We've seen the steel supports for Wrigley Field's left-field video board being constructed over the last few weeks.
Tuesday, Chris Hine of the Tribune wrote this detailed article about the board, showing its size in comparison to other things and people (Joe Maddon is shown for reference), and giving this detail on how it will be installed:
It all started in Brookings, S.D. There, employees of the company Daktronics, a maker of scoreboards and video boards since 1968, assembled Wrigley Field's 42-foot-high, 95-foot-wide board piece-by-piece in 14-inch by 14-inch squares the company calls "modules." The employees then put 20 to 80 modules together to form "panels" that will display the images on the board. Those panels were shipped recently to Wrigley Field, where over the next few weeks they will be assembled into the final product.
So -- no board being lifted in by helicopter, which was a rumor flying (ha!) around. Pity. That would be a scene to watch. When the lights were installed at Wrigley Field in July 1988, that's exactly how they did it -- lower them in by helicopter. Somewhere I have some photos I took of that -- one of these days I'll locate them and scan them and post them here.
Anyway, there's one other thing I've learned. The steel supports you've seen in left field in David's photos over the last few days? That's only about half the height of the board. Eventually, the top of the board will be just about as high as the center-field scoreboard, as viewed from the field.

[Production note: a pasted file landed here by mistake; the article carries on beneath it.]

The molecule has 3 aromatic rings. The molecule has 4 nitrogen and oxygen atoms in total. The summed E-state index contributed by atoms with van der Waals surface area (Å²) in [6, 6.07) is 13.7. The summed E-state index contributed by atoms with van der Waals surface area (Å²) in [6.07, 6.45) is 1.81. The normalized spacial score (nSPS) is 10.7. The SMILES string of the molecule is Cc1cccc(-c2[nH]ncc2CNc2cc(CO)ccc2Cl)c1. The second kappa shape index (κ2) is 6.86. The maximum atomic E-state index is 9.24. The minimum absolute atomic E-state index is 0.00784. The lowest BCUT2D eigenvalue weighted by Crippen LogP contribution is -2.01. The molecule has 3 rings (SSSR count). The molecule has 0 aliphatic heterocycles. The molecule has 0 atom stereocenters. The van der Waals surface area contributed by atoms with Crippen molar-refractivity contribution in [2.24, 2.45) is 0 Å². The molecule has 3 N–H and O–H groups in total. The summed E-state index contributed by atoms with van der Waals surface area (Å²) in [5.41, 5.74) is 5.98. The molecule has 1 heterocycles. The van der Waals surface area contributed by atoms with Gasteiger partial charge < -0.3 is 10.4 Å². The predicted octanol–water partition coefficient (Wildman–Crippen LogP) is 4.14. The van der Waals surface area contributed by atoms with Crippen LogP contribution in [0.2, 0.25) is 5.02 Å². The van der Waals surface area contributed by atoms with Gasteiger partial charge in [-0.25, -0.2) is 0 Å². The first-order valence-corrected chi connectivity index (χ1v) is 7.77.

The rest of the article discusses reactions to the board. Here's a salient quote from someone whose stadium includes one of the biggest such boards around:
"What they will find when they put their board up is they're going to have a lot of criticism," said Derrick Hall, president of the Diamondbacks, who installed a new board in 2008. "They're going to have a lot of fans that don't want it; they don't like it. Then they're going to get used to it. They're going to depend on it."
This is very much what happened when lights were installed. Many were against it, many others for them. Over time lights simply became part of the fabric of Wrigley Field and now you'd have to be in your late 30s or older to have any real memory of the ballpark without lights.
I've long been in favor of a video board at Wrigley and, based on the sample videos shown at the Cubs Convention, this will be a useful addition to the park, tastefully done. Hope it always stays that way.